Password-management firm LastPass has suffered a second security incident this year. In August, Hackread reported an intrusion into the company’s development environment due to a compromised developer account.
This time, the company’s affiliate GoTo has become a victim of a breach in which unidentified attackers targeted their shared cloud-storage service.
GoTo is a renowned company known for its desktop-sharing and virtual meeting software. On Wednesday, LastPass’s CEO Karim Toubba issued a security advisory revealing that they detected unusual activity on its cloud storage shared with GoTo and immediately started an investigation after hiring Mandiant and notifying relevant law enforcement authorities.
Independent security researcher Brian Krebs tweeted GoTo’s response, explaining that GoTo Meeting is investigating the “security incident” and that the unusual activity was detected in its 3rd party cloud storage service and development ecosystem.
On Wednesday, Boston-based GoTo’s chief executive Paddy Srinivasan shared a post but didn’t mention that an unauthorized party accessed any customer data. Srinivasan did note that they were investigating the security incident and trying to “better understand the scope of the issue.”
He also confirmed roping in Mandiant and notifying law enforcement about the breach. Srinivasan stated that both GoTo and LastPass share the 3rd party cloud storage service. However, neither LastPass nor GoTo mentioned the name of that 3rd part service in their respective notices.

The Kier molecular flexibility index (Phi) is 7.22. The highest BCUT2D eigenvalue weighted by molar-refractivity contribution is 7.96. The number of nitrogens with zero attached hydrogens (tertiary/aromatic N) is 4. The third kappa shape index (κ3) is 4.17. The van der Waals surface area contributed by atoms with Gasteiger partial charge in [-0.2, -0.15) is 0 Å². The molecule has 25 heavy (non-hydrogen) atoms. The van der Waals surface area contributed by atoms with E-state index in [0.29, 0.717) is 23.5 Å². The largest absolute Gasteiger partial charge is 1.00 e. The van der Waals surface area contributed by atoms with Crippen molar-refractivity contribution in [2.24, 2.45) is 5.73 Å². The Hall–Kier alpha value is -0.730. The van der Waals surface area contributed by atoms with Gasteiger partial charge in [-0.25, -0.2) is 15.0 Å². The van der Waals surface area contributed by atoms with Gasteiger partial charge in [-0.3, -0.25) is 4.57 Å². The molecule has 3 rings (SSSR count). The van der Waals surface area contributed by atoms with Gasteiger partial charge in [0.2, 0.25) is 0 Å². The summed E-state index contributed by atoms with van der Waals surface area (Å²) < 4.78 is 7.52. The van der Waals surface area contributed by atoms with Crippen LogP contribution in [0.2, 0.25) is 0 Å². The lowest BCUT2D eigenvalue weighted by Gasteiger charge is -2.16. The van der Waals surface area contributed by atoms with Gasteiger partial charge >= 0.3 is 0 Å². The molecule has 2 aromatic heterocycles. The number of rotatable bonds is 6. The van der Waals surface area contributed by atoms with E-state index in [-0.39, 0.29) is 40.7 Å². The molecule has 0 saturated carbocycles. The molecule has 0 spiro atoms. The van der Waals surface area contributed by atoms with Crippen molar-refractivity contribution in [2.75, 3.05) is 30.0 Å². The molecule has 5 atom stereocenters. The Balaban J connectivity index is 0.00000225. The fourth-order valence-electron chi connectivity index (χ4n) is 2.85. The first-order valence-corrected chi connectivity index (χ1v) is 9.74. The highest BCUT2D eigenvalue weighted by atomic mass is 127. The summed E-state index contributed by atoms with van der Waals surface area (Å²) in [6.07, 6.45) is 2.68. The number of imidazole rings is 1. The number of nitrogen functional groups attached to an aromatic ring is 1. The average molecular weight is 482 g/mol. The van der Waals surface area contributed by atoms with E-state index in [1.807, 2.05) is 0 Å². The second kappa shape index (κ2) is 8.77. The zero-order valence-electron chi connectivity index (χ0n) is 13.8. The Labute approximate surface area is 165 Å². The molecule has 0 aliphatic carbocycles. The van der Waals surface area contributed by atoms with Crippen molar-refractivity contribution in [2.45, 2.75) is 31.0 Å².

“GoTo’s products and services remain fully functional. As part of our efforts, we also continue to deploy enhanced security measures and monitoring capabilities across our infrastructure to help detect and prevent threat actor activity,” Srinivasan added.
In its blog post, LastPass stated that an “unauthorized party” accessed the cloud storage service using information from the earlier security breach incident in August 2022. Armed with data required to access various elements of their customer data, the attackers could invade the system. However, customers’ passwords are safely encrypted as the company uses the Zero-Knowledge framework to save confidential data.
“We are working diligently to understand the scope of the incident and identify what specific information has been accessed,” Toubba said.
He confirmed that the company’s products and services are fully operational, but customers should be cautious and follow LastPass’ setup and configuration-related best practices.